Would you risk a fiver on a ticket for a mystery film?
Screen Unseen – a new initiative from Odeon – offers movie fans the opportunity to attend exclusive preview screenings of upcoming releases. The twist is that the identity of the film is kept under wraps until the opening credits roll.
“Screen Unseen films are not your typical Hollywood fare. These are films that are edgy, intriguing, controversial, thought-provoking, maybe even challenging – but never ordinary. Films that people will be talking about for weeks, months, years to come. Films that stay with you long after the credits have rolled.
Through Screen Unseen, you’ll be among the very first to see these future classics, and at a specially discounted price. And to make things even more enticing, you won’t know what film you’ll be watching until the curtain goes up for the show. How’s that for tantalising?”
We had the chance to buy tickets for the inaugural Screen Unseen last night and decided it was worth a punt. Our gamble paid off as the film turned out to be the brilliant thriller Nightcrawler.
Written and directed by Dan Gilroy, Nightcrawler follows the exploits of unscrupulous ambulance chaser Lou Bloom (Jake Gyllenhaal) as he trawls the LA streets at night, shooting questionable footage of crime and carnage to sell to a local TV news channel hungry for a ratings boost.
Right from the outset you get the uncomfortable feeling there’s something a little off about Lou, what with his gaunt features, lank hair, bug eyes and tendency to launch into a monologue. Highly motivated and completely lacking in empathy, Lou thinks nothing of tampering with a crime scene to get the perfect shot that will entice news producer Nina (Rene Russo) to part with some cash. Consequently, his modus operandi is often to the detriment of those who cross his path, including a rival film crew and his twitchy intern Rick, played by Riz Ahmed as the only vaguely sympathetic character in the entire film.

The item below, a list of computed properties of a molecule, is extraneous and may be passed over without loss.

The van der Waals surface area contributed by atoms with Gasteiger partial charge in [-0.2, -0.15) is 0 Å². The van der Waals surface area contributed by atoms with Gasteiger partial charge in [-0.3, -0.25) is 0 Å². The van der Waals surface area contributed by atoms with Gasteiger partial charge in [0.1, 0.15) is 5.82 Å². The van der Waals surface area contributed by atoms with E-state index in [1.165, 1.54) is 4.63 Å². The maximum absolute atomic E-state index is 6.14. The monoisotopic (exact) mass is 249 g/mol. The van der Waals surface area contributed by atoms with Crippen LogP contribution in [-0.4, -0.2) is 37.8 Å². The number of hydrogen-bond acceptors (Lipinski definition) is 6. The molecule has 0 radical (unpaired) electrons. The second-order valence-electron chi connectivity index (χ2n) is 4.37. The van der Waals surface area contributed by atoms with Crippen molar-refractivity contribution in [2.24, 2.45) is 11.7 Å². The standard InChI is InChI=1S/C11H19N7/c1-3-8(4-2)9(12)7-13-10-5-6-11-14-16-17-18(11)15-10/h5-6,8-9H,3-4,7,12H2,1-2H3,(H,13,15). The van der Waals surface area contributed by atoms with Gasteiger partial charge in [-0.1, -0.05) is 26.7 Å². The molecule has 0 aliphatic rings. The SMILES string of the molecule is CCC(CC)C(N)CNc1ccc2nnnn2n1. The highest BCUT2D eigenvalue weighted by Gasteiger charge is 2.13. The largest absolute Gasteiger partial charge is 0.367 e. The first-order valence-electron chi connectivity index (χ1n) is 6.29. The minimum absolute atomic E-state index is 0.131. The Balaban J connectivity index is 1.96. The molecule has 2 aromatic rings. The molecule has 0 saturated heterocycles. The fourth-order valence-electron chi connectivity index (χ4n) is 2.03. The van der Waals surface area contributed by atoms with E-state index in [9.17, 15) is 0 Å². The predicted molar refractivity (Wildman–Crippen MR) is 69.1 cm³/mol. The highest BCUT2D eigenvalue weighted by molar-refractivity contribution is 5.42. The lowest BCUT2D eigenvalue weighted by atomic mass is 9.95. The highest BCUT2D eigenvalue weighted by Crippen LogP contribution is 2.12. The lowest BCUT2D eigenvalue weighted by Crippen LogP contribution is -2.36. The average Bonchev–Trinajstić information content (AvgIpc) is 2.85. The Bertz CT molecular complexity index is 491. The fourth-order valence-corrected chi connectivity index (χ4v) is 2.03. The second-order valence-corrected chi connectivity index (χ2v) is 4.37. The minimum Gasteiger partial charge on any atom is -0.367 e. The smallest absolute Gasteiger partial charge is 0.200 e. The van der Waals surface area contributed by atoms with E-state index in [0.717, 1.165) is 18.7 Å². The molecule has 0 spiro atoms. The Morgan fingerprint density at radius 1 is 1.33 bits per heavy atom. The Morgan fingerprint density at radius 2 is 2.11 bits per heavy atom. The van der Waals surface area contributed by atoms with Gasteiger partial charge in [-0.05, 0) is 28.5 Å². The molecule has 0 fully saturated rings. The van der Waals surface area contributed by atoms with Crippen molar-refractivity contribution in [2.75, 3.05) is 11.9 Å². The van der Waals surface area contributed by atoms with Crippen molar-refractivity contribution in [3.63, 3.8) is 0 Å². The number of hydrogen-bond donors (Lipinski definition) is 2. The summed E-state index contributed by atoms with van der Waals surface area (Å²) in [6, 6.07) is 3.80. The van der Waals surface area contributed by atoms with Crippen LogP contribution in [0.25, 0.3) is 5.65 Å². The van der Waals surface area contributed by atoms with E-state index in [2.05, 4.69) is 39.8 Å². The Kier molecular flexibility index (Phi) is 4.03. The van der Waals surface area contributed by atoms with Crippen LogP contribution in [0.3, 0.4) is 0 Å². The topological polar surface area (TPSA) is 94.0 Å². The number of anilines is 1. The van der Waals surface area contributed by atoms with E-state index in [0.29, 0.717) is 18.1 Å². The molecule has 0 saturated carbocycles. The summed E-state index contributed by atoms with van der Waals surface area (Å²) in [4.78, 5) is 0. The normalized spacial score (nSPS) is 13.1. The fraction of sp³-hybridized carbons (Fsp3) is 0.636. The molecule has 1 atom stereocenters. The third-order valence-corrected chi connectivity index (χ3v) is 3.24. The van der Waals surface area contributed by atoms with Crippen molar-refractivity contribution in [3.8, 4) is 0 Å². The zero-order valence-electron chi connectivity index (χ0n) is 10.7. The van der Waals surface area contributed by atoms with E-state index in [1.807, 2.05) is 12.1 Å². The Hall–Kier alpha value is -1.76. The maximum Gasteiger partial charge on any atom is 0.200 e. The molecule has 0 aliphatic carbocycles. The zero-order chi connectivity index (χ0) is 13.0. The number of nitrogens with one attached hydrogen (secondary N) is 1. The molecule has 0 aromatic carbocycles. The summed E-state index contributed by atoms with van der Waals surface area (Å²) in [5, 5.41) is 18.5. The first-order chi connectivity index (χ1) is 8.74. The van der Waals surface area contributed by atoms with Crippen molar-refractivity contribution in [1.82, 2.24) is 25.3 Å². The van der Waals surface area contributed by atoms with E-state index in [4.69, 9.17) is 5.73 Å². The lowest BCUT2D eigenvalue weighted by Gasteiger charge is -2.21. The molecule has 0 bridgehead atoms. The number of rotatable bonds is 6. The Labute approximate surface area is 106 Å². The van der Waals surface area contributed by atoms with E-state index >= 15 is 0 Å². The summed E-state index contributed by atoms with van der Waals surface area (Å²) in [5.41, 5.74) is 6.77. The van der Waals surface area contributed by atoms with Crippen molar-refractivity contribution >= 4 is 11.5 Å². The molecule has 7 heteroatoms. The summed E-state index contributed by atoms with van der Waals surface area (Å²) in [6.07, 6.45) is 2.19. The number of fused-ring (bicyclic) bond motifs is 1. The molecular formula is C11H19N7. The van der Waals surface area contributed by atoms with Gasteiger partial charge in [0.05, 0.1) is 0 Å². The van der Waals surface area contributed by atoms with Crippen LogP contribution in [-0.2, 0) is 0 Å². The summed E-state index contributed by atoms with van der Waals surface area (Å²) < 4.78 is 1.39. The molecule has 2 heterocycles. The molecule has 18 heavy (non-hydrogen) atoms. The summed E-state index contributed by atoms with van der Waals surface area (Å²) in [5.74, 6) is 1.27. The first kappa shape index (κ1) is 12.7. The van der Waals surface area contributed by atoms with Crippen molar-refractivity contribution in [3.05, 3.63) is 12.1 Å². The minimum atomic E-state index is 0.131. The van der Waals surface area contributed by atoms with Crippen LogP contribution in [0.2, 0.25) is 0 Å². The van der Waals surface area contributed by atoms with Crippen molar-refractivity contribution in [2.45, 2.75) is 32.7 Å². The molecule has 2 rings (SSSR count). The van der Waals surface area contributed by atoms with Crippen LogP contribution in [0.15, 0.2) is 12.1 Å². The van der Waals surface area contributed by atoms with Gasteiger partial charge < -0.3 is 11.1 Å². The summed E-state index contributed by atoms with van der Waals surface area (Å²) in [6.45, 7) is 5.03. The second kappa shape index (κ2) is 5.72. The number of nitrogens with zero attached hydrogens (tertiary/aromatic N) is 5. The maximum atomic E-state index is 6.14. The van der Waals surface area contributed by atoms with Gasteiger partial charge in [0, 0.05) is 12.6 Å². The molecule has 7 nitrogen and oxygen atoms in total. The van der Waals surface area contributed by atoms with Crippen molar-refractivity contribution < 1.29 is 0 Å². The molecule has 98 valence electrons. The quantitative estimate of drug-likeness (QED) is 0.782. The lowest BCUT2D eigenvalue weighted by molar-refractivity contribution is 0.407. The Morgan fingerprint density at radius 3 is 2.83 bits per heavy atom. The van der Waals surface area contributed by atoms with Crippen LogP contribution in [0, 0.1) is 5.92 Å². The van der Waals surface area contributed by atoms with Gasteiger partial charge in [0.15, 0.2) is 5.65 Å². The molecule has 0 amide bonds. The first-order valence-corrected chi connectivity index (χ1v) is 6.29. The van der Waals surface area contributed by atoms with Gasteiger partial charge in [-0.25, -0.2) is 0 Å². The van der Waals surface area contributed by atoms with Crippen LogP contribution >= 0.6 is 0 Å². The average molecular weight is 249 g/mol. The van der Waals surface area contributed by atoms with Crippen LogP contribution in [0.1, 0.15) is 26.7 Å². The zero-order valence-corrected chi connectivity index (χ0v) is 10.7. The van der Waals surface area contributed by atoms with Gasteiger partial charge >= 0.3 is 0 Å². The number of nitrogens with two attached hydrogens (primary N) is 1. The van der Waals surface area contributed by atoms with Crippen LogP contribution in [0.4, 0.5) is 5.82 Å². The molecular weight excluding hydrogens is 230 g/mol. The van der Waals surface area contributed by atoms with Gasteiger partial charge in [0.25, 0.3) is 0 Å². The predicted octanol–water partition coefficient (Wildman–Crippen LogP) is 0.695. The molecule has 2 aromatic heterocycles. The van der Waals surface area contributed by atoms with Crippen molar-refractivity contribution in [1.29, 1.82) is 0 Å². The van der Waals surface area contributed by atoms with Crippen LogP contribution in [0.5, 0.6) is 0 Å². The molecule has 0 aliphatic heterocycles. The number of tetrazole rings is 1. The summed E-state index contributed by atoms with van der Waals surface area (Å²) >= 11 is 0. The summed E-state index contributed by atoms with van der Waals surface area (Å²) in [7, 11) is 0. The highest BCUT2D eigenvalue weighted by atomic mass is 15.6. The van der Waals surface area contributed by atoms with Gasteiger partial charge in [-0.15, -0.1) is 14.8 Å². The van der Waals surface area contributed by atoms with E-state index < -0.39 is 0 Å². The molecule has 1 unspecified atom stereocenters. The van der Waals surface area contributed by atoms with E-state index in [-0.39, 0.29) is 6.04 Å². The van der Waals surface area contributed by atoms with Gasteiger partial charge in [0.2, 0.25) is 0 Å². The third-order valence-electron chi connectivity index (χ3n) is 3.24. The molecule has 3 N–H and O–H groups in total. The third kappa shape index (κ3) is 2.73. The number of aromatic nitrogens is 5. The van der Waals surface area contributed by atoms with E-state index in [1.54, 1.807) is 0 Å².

Heart thumping and dark, Nightcrawler is an engrossing piece of cinema. But there are flashes of real humour too: Rick’s interview for the internship and Lou’s tendency to parrot stuff he’s read on the internet. Gyllenhaal is on top form as super-creepy Lou, ratcheting up the tension once his sociopathic tendencies start to take hold. Word is that he went a bit method to get into the role – shedding vast amounts of weight and shunning his mates – but clearly it worked. Lou is a deeply flawed but compelling character to watch. Another Oscar nomination to follow?
Nightcrawler will be in UK cinemas from 31 October. In the meantime, I think it’s safe to say that Screen Unseen has started with an absolute five-star bang.